Census Justice is a Racial Justice Issue
The Impact of the Census on Communities of African Descent
Each year, the federal government uses census count data to determine how to spend nearly $800 billion dollars for services that communities rely on.
Your community's census count data determines how much you will receive for services like SNAP/WIC, healthy food programs, nurses, doctors, health benefits, affordable and emergency housing, teachers, bus and train lines, transportation infrastructure, senior services, infants and youth services, climate, emergency care, and more. It also determines how many elected officials will be assigned to your district.
Communities that are under counted do not get their fair share of these resources. Historically, communities of African descent are under counted. This has a devastating impact on our community's ability to meet its needs. Increasing the 2020 Census response rate in New York City’s “Hard to Count” communities of African descent will play a significant role in securing the proper level of services and political representation for the next ten years.
The CLSJ Census Justice Project is working to ensure a full count of NYC communities of African descent.
Census Under-Counts Leave Black Communities Under-Resourced & Under-Represented
New York City, which has the highest population of people of Pan African descent in the US, had one of the lowest response rates during the 2010 Census.
Central Brooklyn, Bronx, Queens and parts of Manhattan and Staten Island are home to large percentages of “Hard-to-Count” populations such as African Americans, Caribbean American and Caribbean immigrants, African immigrants and low income residents.
Increasing the 2020 Census response rate in New York City’s “Hard to Count” communities of African descent will play a significant role in securing the proper level of services and political representation for the next ten years.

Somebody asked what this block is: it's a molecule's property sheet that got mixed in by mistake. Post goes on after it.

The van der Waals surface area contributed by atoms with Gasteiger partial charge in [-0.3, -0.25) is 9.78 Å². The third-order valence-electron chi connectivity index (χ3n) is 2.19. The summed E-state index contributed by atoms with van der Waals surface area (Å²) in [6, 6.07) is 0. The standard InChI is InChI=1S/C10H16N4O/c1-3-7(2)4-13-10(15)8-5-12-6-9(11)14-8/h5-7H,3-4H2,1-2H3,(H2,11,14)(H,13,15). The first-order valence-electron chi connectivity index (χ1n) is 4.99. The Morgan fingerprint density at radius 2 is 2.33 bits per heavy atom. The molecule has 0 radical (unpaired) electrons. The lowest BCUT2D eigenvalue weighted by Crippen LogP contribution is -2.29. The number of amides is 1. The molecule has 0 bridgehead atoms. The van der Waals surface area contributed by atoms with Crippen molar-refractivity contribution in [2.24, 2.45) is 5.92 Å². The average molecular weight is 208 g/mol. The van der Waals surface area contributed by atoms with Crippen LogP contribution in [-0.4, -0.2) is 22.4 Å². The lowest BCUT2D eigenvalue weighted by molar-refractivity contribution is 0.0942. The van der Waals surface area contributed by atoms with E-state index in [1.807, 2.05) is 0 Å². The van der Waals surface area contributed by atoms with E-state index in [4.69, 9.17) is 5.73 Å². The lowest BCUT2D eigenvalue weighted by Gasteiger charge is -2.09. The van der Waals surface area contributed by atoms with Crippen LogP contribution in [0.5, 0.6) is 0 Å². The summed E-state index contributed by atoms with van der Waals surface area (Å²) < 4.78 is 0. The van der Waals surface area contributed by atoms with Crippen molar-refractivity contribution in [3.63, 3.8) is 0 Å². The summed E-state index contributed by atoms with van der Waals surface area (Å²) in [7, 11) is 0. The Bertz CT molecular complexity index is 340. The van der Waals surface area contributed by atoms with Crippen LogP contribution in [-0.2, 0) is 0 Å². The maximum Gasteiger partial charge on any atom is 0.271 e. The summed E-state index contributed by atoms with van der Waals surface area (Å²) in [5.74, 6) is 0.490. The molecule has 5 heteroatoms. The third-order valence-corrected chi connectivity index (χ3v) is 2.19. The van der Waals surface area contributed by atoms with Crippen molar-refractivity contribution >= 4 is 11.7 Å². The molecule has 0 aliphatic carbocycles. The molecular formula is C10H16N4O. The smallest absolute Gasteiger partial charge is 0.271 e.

Brooklyn Community District 5 (primarily East New York and the Starret City area) is home to 182,896 people.
While the census response rate for Starret City, a stable working and middle class housing complex, was 66.2%, the response rate for East New York was extremely low between 40% and 45.9%.
This means this community only receives 40% - 45.9% of its fair share of government funded resources.
Currently, 80% of the population resides in “Hard to Count” Census tracks.
Approximately 52.5% of the residents of Community District 5 are Black, 37.1% of Hispanic origin, and 36% are immigrants.
We must ensure communities of African descent are ready for the 2020 Census.
How do race and racism impact the Census?
#CheckBlackOnCensus2020 | #CheckBlack
In America, race plays a huge role in the protection of minority groups. Racial categories can trigger voting rights protections, anti-discrimination laws, funding for social services and much more.
However, race, ethnicity and nationality are not the same thing.
For example, one can have national roots in countries like Nigeria, Jamaica, Trinidad, Columbia, Dominican Republic, Ghana or Senegal; be part of a specific ethnic community within that or another country; and also be considered part of the “Black” race.
In America, "Black" is a protected racial category. "Nigerian," "Jamaican," "Trinidadian," "Dominican," however, are not.
For the first time, on the 2020 Census, persons of African descent—regardless of nationality or ethnicity—will be able to indicate both their ethnicity/nationality and their race! So when you fill out the Census and indicate your nationalities, be sure to also #CheckBlack for the race category. This ensures your community gets its fair share of Census based resources and protections.